It’s old news that Barack Obama has held onto or reinstituted vast swaths of George W. Bush’s national security policy. From staying the course in Iraq to re-starting military tribunals, so many controversial Bush-era decisions have proved to be simply the best way forward in a legally and militarily treacherous gauntlet. Many observers had predicted that Obama would come to heed reality and adopt Bush policy. But the president’s sudden embrace of Bush’s foreign policy ideology is something no one could have foreseen.
As Pete pointed out, Obama recently told a BBC reporter that the U.S. shouldn’t impose its values on other nations, but that “Democracy, rule of law, freedom of speech, freedom of religion — those are not simply principles of the West to be hoisted on these countries, but rather what I believe to be universal principles that they can embrace and affirm as part of their national identity.”
Freedom and democracy as universal, not exclusively American, principles — where have I heard that before? From the 43rd president of the United States:
Some say that ending tyranny means “imposing our values” on people who do not share them, or that people live in parts of the world where freedom cannot take hold. That is refuted by the fact that every time people are given a choice, they choose freedom. We saw that when the people of Latin America turned dictatorships into democracies, and the people of South Africa replaced apartheid with a free society, and the people of Indonesia ended their long authoritarian rule. We saw it when Ukrainians in orange scarves demanded that their ballots be counted. We saw it when millions of Afghans and Iraqis defied the terrorists to elect free governments. At a polling station in Baghdad, I was struck by the words of an Iraqi–he had one leg–and he told a reporter, “I would have crawled here if I had to.” Was democracy–I ask the critics–was democracy imposed on that man? Was freedom a value he did not share? The truth is that the only ones who have to impose their values are the extremists and the radicals and the tyrants. . . . Freedom is the dream and the right of every person in every nation in every age.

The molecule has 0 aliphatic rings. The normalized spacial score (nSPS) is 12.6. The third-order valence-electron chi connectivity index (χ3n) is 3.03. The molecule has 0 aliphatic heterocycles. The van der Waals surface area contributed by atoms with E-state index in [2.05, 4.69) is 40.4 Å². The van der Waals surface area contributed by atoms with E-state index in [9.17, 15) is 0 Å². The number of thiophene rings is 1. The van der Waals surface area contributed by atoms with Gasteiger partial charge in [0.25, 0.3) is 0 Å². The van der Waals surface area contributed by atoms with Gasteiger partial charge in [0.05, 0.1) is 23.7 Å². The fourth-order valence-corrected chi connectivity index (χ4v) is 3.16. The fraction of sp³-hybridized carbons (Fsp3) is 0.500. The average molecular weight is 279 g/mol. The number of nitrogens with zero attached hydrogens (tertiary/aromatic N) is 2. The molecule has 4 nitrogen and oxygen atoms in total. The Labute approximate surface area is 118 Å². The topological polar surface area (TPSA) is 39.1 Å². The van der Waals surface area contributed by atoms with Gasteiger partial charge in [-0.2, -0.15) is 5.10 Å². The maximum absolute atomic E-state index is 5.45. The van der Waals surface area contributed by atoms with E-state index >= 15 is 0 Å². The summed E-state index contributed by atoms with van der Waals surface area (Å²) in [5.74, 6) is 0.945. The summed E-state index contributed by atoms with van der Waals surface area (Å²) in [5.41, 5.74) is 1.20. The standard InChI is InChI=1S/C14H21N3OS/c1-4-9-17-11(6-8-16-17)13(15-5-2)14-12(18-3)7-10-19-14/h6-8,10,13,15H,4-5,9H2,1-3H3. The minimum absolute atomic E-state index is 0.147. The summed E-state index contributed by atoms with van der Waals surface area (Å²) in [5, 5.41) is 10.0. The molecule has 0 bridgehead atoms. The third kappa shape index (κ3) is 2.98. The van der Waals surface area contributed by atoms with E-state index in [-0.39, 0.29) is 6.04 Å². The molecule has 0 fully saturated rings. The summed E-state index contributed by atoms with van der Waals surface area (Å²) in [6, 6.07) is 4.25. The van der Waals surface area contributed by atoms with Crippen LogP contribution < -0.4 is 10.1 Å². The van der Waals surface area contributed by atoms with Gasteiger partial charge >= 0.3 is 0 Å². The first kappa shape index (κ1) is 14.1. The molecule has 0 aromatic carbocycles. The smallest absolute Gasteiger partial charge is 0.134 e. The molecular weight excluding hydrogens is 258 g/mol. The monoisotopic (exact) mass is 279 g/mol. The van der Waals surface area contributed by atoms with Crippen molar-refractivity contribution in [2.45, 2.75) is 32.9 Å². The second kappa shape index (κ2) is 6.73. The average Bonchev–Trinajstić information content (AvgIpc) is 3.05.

Not only do Obama’s words recall Bush’s philosophy; they echo an aspect of it that the Left had lambasted as fatally idealistic. But where Bush can unapologetically adduce Iraq as the most potent example of democracy’s universal appeal, Obama has chosen to bury the Iraq success for political reasons. If Obama is going to walk the walk (we’re staying in Iraq) and talk the talk (democracy is universal), he needs to walk and talk at the same time, and own up to the political and ideological accomplishments on display in Iraq. When he follows up bold declarations of a universal democratic spirit with the weak sauce of Guantanamo apologies, he sounds as if he doesn’t believe his own words.